Sometimes, doing your taxes can feel like a full-time past time. Figuring out how to save money and huge fees can take hours of work and research. But not every money-saving effort you can take for your taxes is necessarily legal.
Some efforts people take to avoid money ride the line between legal and criminal. For example, keeping money somewhere out of the country. Many people aren’t entirely clear on the legality that comes with offshore bank accounts.
But the IRS has been fairly clear in their feelings toward the practice. Keeping money in an offshore bank account can result in serious penalties levied against an individual. And as of now, the IRS and DOJ are on high alert when it comes to this form of tax evasion.
Why? And what else do you need to know about the laws that surround offshore bank accounts? Read on and we’ll make sure you get all the information you need.
What Is an Offshore Bank Account?
You may have heard the term ‘offshore bank’ in the media or in the context of broader news stories. If you are unfamiliar, an offshore bank account is simply a bank account that is regulated under an international banking license as opposed to the jurisdiction of one country.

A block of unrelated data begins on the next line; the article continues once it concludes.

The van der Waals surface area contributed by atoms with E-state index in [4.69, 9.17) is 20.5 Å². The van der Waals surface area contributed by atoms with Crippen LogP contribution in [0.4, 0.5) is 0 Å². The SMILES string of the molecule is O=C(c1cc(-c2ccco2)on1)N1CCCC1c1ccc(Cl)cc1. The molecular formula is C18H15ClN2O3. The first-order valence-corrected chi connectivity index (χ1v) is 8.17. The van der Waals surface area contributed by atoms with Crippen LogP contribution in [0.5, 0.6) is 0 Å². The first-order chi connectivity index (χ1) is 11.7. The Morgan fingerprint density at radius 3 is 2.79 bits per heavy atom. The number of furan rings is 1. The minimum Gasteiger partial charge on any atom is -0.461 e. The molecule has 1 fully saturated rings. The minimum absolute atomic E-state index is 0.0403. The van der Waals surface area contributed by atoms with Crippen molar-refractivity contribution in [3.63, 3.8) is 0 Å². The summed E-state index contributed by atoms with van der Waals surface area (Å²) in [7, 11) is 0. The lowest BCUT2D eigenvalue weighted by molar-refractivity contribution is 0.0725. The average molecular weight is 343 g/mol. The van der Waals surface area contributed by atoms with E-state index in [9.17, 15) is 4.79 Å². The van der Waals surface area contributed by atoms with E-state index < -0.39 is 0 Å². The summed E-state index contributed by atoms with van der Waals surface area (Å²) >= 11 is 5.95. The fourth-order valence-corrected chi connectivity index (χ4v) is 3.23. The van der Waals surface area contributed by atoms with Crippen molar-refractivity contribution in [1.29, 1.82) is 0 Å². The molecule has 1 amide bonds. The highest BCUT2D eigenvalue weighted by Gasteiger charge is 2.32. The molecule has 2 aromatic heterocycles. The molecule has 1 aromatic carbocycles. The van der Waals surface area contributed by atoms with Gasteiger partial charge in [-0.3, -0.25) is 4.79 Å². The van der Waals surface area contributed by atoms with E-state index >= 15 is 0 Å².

In and of themselves, offshore bank accounts aren’t an illegal practice. They provide many benefits to their users, like increased safety and security. Many individuals prefer the independence of international institutions as compared to branches more reliant on the US economy.
That all being said, offshore bank accounts are also frequently used as a tool for criminal activity. Their lack of transparency and regulation has made them a popular place to hide undeclared income from local governments. Criminals leave unreported money in these accounts and then access them via wire transfer or debit card.
In this way, tax schemers keep their money out of the government’s hands and in their own pockets. Billions of tax dollars are withheld from the US government and held in such offshore accounts.
Wealthy criminals such as Paul Manafort have been found to have over 30 different offshore accounts with undeclared money spread throughout them. This has given such accounts a widely negative reputation in the media.
Busts on individuals like Manafort have put the DOJ on high alert for similar criminal activity. The IRS and DOJ work hand in hand to bust tax schemers and bring them to justice.
The IRS has an entire unit dedicated to investigating possible instances of tax avoidance or fraud overseas. Information gleaned from these investigations is used to pursue taxpayers with undeclared accounts, as well as bankers who are suspected of working as accomplices.
The IRS Dirty Dozen